The Quiet Ones Slip Through The Cracks

Dear Parent,

If your child doesn’t seem to fit the mold of the typical description of traumatized, attachment challenged children–sensory seeking, attention needy, shenanigan oriented, aggressive-and yet seems a little different, quiet, even withdrawn or overly compliant, you may have a befriender survivor.  Befriend is another survival mode:  Fight, Flight, Freeze, Feign Death, Befriend.

A child who spends her life in befriend survival mode is happy, charming, compliant, and seems somewhat empty, shallow, and often emotionally fragile. Befreinders slip through IEP cracks, because they do not cause problems in the classroom; however, do not let that fool you.  Our befriender children are traumatized, too.  They need support for their internalized fears, anxiety, and dissociation.

Just because those on the outside do not see that something is troubling your child doesn’t mean that what you experience is wrong.  You know when you are not able to make a solid connection.  You can feel it.  If you feel it, get your family support.  You still need it.

The Attach Place

The Attach Place Center for Strengthening Relationships

Love matters,

To sign-up for daily Wisdom for Adoptive Parents, click here.  Follow on Twitter @lovingradkids and @Attachmenthelp.

The next 8-hr. Trust-based Therapeutic Parent Training is specially scheduled for one day–July 16th–from 9am to 5pm. We usually hold the training on two days, but this is an exception for those who cannot find time on two consecutive Saturdays to attend a training.  For more information, go to https://www.attachplace.com. Childcare provided for an additional fee. Email ce@attachplace.com to register.

TIME CHANGE: Monthly Adoptive Parent Support Group is every second Wednesday of the month from 6pm to 8pm.  Group and childcare are free.
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You can find Ce’s book on Amazon.com.  Don’t forget to leave a review.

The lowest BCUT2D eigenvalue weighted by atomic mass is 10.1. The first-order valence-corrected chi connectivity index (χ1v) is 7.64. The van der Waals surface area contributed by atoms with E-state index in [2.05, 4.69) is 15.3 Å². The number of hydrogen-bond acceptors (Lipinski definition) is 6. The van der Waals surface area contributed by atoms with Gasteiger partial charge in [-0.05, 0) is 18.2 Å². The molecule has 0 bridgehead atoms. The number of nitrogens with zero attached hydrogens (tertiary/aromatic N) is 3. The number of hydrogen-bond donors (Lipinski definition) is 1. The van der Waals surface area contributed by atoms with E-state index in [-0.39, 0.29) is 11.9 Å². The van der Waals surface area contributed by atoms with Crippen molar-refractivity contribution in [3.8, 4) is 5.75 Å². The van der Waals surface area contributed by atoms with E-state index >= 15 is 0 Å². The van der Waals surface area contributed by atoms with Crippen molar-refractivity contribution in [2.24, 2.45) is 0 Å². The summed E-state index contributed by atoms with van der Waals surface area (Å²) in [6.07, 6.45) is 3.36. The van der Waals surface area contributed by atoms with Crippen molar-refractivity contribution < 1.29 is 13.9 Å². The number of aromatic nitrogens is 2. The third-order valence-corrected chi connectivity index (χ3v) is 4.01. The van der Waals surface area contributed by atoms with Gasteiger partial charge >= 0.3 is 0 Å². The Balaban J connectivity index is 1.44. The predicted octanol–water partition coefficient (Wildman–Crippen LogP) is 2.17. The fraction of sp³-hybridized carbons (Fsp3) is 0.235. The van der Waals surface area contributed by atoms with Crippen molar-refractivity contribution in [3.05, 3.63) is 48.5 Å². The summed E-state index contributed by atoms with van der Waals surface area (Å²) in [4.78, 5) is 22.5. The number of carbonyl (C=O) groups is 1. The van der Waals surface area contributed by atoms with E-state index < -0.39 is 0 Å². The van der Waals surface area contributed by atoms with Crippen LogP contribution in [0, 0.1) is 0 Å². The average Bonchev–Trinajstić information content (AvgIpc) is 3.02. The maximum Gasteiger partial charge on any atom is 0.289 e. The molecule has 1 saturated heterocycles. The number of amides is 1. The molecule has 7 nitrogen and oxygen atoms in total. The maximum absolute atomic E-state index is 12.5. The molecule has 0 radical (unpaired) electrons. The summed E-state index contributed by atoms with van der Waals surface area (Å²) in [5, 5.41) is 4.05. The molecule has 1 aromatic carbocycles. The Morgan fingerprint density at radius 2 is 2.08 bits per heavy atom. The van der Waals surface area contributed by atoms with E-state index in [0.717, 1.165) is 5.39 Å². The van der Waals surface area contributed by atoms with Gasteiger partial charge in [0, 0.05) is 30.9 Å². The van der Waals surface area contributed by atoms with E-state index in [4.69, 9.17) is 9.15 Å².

Comments

  1. Hi Ce,
    oh, how true. One of my twins with complex developmental trauma disorder fits the typical profile and one was more of a befriender type child. I used to say that ‘no one was home’ regarding that twin. He was empty and swallow and yes, he didn’t give half as much trouble as the other twin.
    Since we started with him working on integrating his feelings, he has turned very much more into the typical traumatized and attachment-challenged child.
    And it was exactly as you said…the boys’ child psychatrist always said that the ‘quieter’ twin was fine (when I knew he wasn’t) and the only reason that he got some help was because his twin brother was getting support.
    In fact, he is in a number of ways much sicker than the twin who was with his emotions all over the place!

    Thank you for all your blogs and the book. It is always encouraging (and sometimes challenging) to read your insights.
    Blessings,
    Regula

  2. Hi Ce,
    oh, how true. One of my twins with complex developmental trauma disorder fits the typical profile and one was more of a befriender type child. I used to say that ‘no one was home’ regarding that twin. He was empty and swallow and yes, he didn’t give half as much trouble as the other twin.
    Since we started with him working on integrating his feelings, he has turned very much more into the typical traumatized and attachment-challenged child.
    And it was exactly as you said…the boys’ child psychatrist always said that the ‘quieter’ twin was fine (when I knew he wasn’t) and the only reason that he got some help was because his twin brother was getting support.
    In fact, he is in a number of ways much sicker than the twin who was with his emotions all over the place!

    Thank you for all your blogs and the book. It is always encouraging (and sometimes challenging) to read your insights.
    Blessings,
    Regula

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